Dave Meltzer
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Dave Meltzer
Dave Meltzer
Meltzer in March 2018
Meltzer in March 2018
BornDavid Allen Meltzer
(1959-10-24) October 24, 1959 (age 60)
New York, New York, U.S.
OccupationAuthor, journalist, historian
Alma materSan Jose State
Period1980-present
SubjectProfessional wrestling
Mixed martial arts
Notable worksWrestling Observer Newsletter; Tributes: Remembering Some of the World's Greatest Wrestlers
Spouse
Mary Anne Mirabal (m. 2002)
[1][2]
Children2[2]
Website
F4Wonline.com

David Allen Meltzer[3] (born October 24, 1959) is an American journalist and sports historian known for covering professional wrestling and mixed martial arts.

Since 1983, he has been the publisher and editor of the Wrestling Observer Newsletter (WON). He has also written for the Oakland Tribune, the Los Angeles Times, Yahoo! Sports, and The National Sports Daily. He has extensively covered mixed martial arts since UFC 1 in 1993 and currently covers the sport for SB Nation. He has been called "the most accomplished reporter in sports journalism" by Frank Deford of Sports Illustrated.[4]

He is also a frequent lecturer on many aspects of the business of MMA, professional wrestling, and boxing at the Graduate School of Business, Stanford University.[5]

Early life

Meltzer was born in New York City,[] and lived in upstate New York[6] until he was ten,[] before his family settled in San Jose, California.[] Meltzer earned a journalism degree from San Jose State University and started out as a sports writer for the Wichita Falls Times Record News and the Turlock Journal. He demonstrated an interest in professional wrestling and a journalistic approach to it early in life. Meltzer wrote several wrestling-related publications that predate WON, dating back to 1971. The most notable of these was the California Wrestling Report, ca. 1973-1974, which reported on the still-extant National Wrestling Alliance territories operating out of Los Angeles and San Francisco.

Wrestling Observer

The beginnings of the Wrestling Observer Newsletter (WON) date back to 1980, when Meltzer began an annual poll amongst those with whom he corresponded regarding professional wrestling. According to Meltzer, he was just a fan at first. A short time later, he began maintaining a tape-trading list, and would occasionally send match results and news updates along with tape updates. Meltzer stated that he wanted to keep his friends in college "in the loop" for his tape trading as well as the happenings in the business, as the mainstream wrestling magazines catered to a somewhat younger demographic.[7]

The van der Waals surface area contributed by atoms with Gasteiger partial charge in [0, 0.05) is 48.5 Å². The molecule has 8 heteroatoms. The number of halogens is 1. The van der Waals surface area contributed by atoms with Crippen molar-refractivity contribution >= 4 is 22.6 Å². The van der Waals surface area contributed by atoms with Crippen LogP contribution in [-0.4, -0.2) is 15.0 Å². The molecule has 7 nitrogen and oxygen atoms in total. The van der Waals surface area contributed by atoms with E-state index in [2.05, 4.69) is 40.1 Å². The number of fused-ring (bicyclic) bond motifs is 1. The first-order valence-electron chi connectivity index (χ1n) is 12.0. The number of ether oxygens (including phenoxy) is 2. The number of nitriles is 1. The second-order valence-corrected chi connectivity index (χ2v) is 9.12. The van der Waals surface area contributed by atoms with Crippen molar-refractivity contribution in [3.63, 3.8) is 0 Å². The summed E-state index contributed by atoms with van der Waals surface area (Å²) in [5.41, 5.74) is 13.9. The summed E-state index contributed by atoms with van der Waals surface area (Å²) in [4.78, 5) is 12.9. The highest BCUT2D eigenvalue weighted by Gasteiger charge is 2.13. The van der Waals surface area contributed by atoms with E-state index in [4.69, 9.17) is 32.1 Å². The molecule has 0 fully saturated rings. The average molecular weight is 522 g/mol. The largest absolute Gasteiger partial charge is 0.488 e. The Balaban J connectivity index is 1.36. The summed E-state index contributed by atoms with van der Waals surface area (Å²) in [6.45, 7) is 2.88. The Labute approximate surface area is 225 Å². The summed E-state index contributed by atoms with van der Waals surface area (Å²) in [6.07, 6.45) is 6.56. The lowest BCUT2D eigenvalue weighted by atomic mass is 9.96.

Star rating system and impact

Meltzer popularized the star rating system (devised by Jim Cornette and his childhood friend Norm M. Dooley),[8][9] which rates matches on a scale of zero to five stars (sometimes going to negative five stars in the case of very bad matches) in a similar manner to that used by many movie critics.[6]

Meltzer has also given ratings that have exceeded five-stars. The first match Meltzer has given a rating that was above five-stars was Mitsuharu Misawa vs. Toshiaki Kawada from a June 3, 1994 All Japan show, which received a six star rating. The highest he has ever rated a match was seven stars (*******), given to Kazuchika Okada and Kenny Omega for their match at Dominion 6.9 in Osaka-jo Hall in June 2018.

Wrestlers, such as Bret Hart, have written how proud they were when their performances were praised in the WON.[10]

Bibliography

  • Tributes: Remembering Some of the World's Greatest Wrestlers (Winding Stair Press, 2001, Hardcover) ISBN 1-55366-085-4 ISBN 978-1553660859
  • Tributes II: Remembering More of the World's Greatest Wrestlers (Sports Publishing, 2004, Hardcover) ISBN 1-58261-817-8 ISBN 978-1582618173

Awards and accomplishments

References

  1. ^ The Wrestling Professor (November 17, 2004). "Pick My Brain Interview: Dave Meltzer". The Armpit. Retrieved 2017.
  2. ^ a b c Laprade, Patric (July 18, 2016). "Melby Award for Meltzer proper recognition for pioneering work". Slam! Sports. Canadian Online Explorer. Retrieved 2016.
  3. ^ Wrestling Observer Newsletter trademark, Trademarkia, Accessed 2010-08-12
  4. ^ Rossen, Jake (2013-05-15). "In World of Wrestling, Trying to Keep It Real". The New York Times. Retrieved .
  5. ^ "Lecture by guest speakers Mike Church and Dave Meltzer in Prof. George Foster's class in SearchWorks".
  6. ^ a b "Dean S. Planet's Celeb Interviews". Dean S. Planet's. Archived from the original on 2003-08-03. Retrieved .
  7. ^ Benaka, Lee (1991). "The Lee Benaka Interviews - Dave Meltzer". Benaka, Lee. Death Valley Driver Video Review. Archived from the original on 2007-07-30. Retrieved .
  8. ^ Cornette, Jim. "Stats in Their Eyes - FSM#138". JimCornette.com. Retrieved 2017.
  9. ^ Bixenspan, David. "Rating Pro Wrestling's New "Best Match Ever" Is Way More Contentious Than It Needs To Be". Deadspin. Retrieved 2017.
  10. ^ Hart, Bret (2009). Hitman: My Real Life in the Cartoon World of Wrestling. Grand Central Publishing. p. 214. ISBN 978-0-446-54528-0.
  11. ^ "Congratulation to Dave Meltzer, the 2017 James Melby Historian Award Winner". Cauliflower Alley Club. December 20, 2016. Retrieved 2017.

Further reading

External links


  This article uses material from the Wikipedia page available here. It is released under the Creative Commons Attribution-Share-Alike License 3.0.

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